Editor’s Note: Here’s a personal injury case that has a lot of interesting aspects to it.
Two personal injury attorneys at Morgan & Morgan, a multi-focused law firm in Orlando, Florida recently secured a $2,910,565 verdict for a woman who was hit by her own car in a CarMax parking lot. The award was made due to what jurors felt was a breakdown in communication between a CarMax salesperson and an appraiser, which subsequently caused the accident and injury to occur.
CarMax is a national used-car retailer, the largest in the country, and a Fortune 500 company. It has 173 locations around the United States.
An unfortunate set of circumstances
The client and her husband wanted to trade in their manual transmission car and had gone to CarMax to get it appraised. The couple had a remote starter installed after they had first purchased their car, which they pointed out to the car salesperson.
The salesperson gave the remote key fob to the appraiser who appraised the car and then parked it in the CarMax parking lot. Unfortunately, he left the car in gear. He also had not been told about the remote starter. He delivered the appraisal information to the couple and gave the keys back to the client’s spouse.
As the couple approached their car in the parking lot, the husband activated the remote starter. Because the car was still in gear, activation of the remote caused the car to start moving. It then hit the woman who suffered a fractured pelvis from the impact. Even after undergoing surgery, she continued to live in pain.
CarMax tried to settle the case out of court, but would not offer more than $125,000, an amount the attorneys felt was ridiculously low considering the fact that the woman would likely require additional medical attention and would likely be in pain for the rest of her life.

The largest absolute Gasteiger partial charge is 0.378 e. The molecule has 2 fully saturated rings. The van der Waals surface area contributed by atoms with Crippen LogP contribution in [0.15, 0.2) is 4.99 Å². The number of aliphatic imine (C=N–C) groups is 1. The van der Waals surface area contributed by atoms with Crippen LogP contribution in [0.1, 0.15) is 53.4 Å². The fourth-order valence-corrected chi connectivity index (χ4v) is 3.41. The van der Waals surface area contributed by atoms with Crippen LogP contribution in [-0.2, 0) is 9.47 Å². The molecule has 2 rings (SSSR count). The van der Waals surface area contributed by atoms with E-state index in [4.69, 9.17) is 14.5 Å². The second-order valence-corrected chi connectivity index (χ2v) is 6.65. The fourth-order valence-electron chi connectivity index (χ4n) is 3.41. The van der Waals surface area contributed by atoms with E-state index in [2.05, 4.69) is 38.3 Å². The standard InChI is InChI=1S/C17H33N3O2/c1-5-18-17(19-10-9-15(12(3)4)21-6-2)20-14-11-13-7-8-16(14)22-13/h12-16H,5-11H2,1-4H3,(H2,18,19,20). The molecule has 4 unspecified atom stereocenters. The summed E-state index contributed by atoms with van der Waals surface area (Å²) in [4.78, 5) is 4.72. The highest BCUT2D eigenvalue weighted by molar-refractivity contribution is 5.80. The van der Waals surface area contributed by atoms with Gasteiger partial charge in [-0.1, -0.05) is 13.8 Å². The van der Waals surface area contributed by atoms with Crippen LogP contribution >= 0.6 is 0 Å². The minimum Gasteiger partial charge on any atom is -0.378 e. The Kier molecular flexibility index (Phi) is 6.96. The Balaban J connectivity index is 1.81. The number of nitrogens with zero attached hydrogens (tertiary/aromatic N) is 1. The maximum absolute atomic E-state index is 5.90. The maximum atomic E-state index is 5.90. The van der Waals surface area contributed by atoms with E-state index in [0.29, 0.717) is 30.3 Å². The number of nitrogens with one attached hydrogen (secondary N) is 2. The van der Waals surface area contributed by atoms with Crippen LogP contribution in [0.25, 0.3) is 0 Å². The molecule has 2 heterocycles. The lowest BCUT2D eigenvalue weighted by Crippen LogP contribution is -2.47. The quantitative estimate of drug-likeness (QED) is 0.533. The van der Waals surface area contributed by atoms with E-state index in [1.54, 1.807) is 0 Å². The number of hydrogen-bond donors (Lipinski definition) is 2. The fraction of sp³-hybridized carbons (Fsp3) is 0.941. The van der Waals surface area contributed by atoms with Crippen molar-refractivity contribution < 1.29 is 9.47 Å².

What makes this case so interesting is that an expert that CarMax hired testified that the automatic start system was defectively installed in the couple’s manual transmission vehicle. It was this defect that caused the car to start and then move while it was in gear, once the remote key fob was activated.
This information definitely caused the plaintiff’s attorneys to pause. If they were to win the case, they had to rebut the defect allegation and they couldn’t. What they had to do was focus on the failure of communication between the car salesperson and the appraiser who wasn’t informed of the remote starter.
In questioning the CarMax expert, plaintiff attorneys were able to get him to admit that the main cause of the accident was not the defective starter. The expert conceded that the accident would not have occurred if it was not for the miscommunication between the salesperson and the appraiser. The vehicle should have been parked just as the husband had left it; in neutral, with the parking brake on.
The jury agreed that the failure of communication was the proximate cause of the victim’s lifelong injury and pain, despite any defective installation of the remote starter, and awarded the woman almost $3 million.
We would love to hear any thoughts you may have about this case.
Group Matrix Blog – May 15, 2018 – by Sharon Bowles